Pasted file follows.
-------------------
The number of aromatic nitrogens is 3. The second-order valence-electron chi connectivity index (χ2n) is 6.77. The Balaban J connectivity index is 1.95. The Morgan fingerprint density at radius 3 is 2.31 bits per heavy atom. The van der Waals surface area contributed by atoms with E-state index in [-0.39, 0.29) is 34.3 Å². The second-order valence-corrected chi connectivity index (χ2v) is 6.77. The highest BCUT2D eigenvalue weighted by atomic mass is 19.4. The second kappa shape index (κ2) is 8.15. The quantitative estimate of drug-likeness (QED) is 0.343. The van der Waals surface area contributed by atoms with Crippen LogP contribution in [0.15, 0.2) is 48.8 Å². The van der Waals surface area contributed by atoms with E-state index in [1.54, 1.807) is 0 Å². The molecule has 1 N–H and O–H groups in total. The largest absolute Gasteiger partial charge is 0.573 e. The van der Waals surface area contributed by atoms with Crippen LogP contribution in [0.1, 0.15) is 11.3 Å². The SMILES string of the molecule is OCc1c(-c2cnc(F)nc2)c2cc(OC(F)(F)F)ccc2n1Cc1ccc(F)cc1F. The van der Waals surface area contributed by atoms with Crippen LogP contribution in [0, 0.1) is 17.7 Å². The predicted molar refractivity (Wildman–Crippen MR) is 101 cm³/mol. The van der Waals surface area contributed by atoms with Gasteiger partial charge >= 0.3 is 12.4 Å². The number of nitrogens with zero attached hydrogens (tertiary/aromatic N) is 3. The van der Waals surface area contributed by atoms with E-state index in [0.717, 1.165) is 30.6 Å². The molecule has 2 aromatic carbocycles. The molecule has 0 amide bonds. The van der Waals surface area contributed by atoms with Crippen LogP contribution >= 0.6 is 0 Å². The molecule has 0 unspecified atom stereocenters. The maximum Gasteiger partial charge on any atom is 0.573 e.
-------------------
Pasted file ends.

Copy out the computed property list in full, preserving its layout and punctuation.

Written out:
The number of aromatic nitrogens is 3. The second-order valence-electron chi connectivity index (χ2n) is 6.77. The Balaban J connectivity index is 1.95. The Morgan fingerprint density at radius 3 is 2.31 bits per heavy atom. The van der Waals surface area contributed by atoms with E-state index in [-0.39, 0.29) is 34.3 Å². The second-order valence-corrected chi connectivity index (χ2v) is 6.77. The highest BCUT2D eigenvalue weighted by atomic mass is 19.4. The second kappa shape index (κ2) is 8.15. The quantitative estimate of drug-likeness (QED) is 0.343. The van der Waals surface area contributed by atoms with Crippen LogP contribution in [0.15, 0.2) is 48.8 Å². The van der Waals surface area contributed by atoms with E-state index in [1.54, 1.807) is 0 Å². The molecule has 1 N–H and O–H groups in total. The largest absolute Gasteiger partial charge is 0.573 e. The van der Waals surface area contributed by atoms with Crippen LogP contribution in [0.1, 0.15) is 11.3 Å². The SMILES string of the molecule is OCc1c(-c2cnc(F)nc2)c2cc(OC(F)(F)F)ccc2n1Cc1ccc(F)cc1F. The van der Waals surface area contributed by atoms with Crippen LogP contribution in [0, 0.1) is 17.7 Å². The predicted molar refractivity (Wildman–Crippen MR) is 101 cm³/mol. The van der Waals surface area contributed by atoms with Gasteiger partial charge >= 0.3 is 12.4 Å². The number of nitrogens with zero attached hydrogens (tertiary/aromatic N) is 3. The van der Waals surface area contributed by atoms with E-state index in [0.717, 1.165) is 30.6 Å². The molecule has 2 aromatic carbocycles. The molecule has 0 amide bonds. The van der Waals surface area contributed by atoms with Crippen LogP contribution >= 0.6 is 0 Å². The molecule has 0 unspecified atom stereocenters. The maximum Gasteiger partial charge on any atom is 0.573 e.